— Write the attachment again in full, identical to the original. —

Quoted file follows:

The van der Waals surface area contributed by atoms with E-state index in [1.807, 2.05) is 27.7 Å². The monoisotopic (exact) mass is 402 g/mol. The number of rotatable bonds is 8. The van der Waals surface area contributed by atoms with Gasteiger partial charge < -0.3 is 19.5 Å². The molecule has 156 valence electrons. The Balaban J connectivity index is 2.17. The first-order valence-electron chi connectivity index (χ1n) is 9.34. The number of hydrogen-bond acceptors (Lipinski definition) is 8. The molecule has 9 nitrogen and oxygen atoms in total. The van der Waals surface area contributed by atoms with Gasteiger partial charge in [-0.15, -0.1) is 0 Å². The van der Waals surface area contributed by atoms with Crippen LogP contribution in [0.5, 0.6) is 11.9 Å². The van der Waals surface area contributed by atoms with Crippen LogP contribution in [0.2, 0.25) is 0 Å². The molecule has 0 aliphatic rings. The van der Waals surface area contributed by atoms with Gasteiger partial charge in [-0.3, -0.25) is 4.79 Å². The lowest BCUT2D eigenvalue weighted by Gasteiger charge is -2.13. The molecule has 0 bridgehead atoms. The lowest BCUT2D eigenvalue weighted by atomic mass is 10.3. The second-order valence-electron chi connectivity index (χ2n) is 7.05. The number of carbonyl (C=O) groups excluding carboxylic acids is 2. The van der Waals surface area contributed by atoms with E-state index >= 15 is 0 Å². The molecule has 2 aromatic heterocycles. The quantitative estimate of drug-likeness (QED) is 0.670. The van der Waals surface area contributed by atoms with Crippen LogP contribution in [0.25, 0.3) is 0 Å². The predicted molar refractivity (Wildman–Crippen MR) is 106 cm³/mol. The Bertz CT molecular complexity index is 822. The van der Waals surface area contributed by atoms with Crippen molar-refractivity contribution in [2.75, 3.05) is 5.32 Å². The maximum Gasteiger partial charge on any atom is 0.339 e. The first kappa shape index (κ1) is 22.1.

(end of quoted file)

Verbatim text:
The van der Waals surface area contributed by atoms with E-state index in [1.807, 2.05) is 27.7 Å². The monoisotopic (exact) mass is 402 g/mol. The number of rotatable bonds is 8. The van der Waals surface area contributed by atoms with Gasteiger partial charge < -0.3 is 19.5 Å². The molecule has 156 valence electrons. The Balaban J connectivity index is 2.17. The first-order valence-electron chi connectivity index (χ1n) is 9.34. The number of hydrogen-bond acceptors (Lipinski definition) is 8. The molecule has 9 nitrogen and oxygen atoms in total. The van der Waals surface area contributed by atoms with Gasteiger partial charge in [-0.15, -0.1) is 0 Å². The van der Waals surface area contributed by atoms with Crippen LogP contribution in [0.5, 0.6) is 11.9 Å². The van der Waals surface area contributed by atoms with Crippen LogP contribution in [0.2, 0.25) is 0 Å². The molecule has 0 aliphatic rings. The van der Waals surface area contributed by atoms with Gasteiger partial charge in [-0.3, -0.25) is 4.79 Å². The lowest BCUT2D eigenvalue weighted by Gasteiger charge is -2.13. The molecule has 0 bridgehead atoms. The lowest BCUT2D eigenvalue weighted by atomic mass is 10.3. The second-order valence-electron chi connectivity index (χ2n) is 7.05. The number of carbonyl (C=O) groups excluding carboxylic acids is 2. The van der Waals surface area contributed by atoms with E-state index >= 15 is 0 Å². The molecule has 2 aromatic heterocycles. The quantitative estimate of drug-likeness (QED) is 0.670. The van der Waals surface area contributed by atoms with Crippen LogP contribution in [0.25, 0.3) is 0 Å². The predicted molar refractivity (Wildman–Crippen MR) is 106 cm³/mol. The Bertz CT molecular complexity index is 822. The van der Waals surface area contributed by atoms with Crippen molar-refractivity contribution in [2.75, 3.05) is 5.32 Å². The maximum Gasteiger partial charge on any atom is 0.339 e. The first kappa shape index (κ1) is 22.1.